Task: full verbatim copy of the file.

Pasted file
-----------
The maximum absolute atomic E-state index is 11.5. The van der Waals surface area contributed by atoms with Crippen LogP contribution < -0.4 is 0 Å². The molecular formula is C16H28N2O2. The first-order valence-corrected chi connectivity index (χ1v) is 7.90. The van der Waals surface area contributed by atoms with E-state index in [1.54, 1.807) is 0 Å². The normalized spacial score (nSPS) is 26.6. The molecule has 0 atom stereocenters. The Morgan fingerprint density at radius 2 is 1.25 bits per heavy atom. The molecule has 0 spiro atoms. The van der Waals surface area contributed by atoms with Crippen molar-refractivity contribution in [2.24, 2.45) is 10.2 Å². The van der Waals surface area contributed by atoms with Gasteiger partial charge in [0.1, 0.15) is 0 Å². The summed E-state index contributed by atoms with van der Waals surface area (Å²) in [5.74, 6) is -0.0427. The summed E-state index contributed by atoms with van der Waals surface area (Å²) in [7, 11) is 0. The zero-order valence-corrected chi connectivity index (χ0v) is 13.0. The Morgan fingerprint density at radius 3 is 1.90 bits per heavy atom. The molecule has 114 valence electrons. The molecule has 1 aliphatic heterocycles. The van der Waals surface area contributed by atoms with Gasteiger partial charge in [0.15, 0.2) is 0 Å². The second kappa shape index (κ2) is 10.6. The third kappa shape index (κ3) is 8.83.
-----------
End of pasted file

The maximum absolute atomic E-state index is 11.5. The van der Waals surface area contributed by atoms with Crippen LogP contribution < -0.4 is 0 Å². The molecular formula is C16H28N2O2. The first-order valence-corrected chi connectivity index (χ1v) is 7.90. The van der Waals surface area contributed by atoms with E-state index in [1.54, 1.807) is 0 Å². The normalized spacial score (nSPS) is 26.6. The molecule has 0 atom stereocenters. The Morgan fingerprint density at radius 2 is 1.25 bits per heavy atom. The molecule has 0 spiro atoms. The van der Waals surface area contributed by atoms with Crippen molar-refractivity contribution in [2.24, 2.45) is 10.2 Å². The van der Waals surface area contributed by atoms with Gasteiger partial charge in [0.1, 0.15) is 0 Å². The summed E-state index contributed by atoms with van der Waals surface area (Å²) in [5.74, 6) is -0.0427. The summed E-state index contributed by atoms with van der Waals surface area (Å²) in [7, 11) is 0. The zero-order valence-corrected chi connectivity index (χ0v) is 13.0. The Morgan fingerprint density at radius 3 is 1.90 bits per heavy atom. The molecule has 114 valence electrons. The molecule has 1 aliphatic heterocycles. The van der Waals surface area contributed by atoms with Gasteiger partial charge in [0.15, 0.2) is 0 Å². The second kappa shape index (κ2) is 10.6. The third kappa shape index (κ3) is 8.83.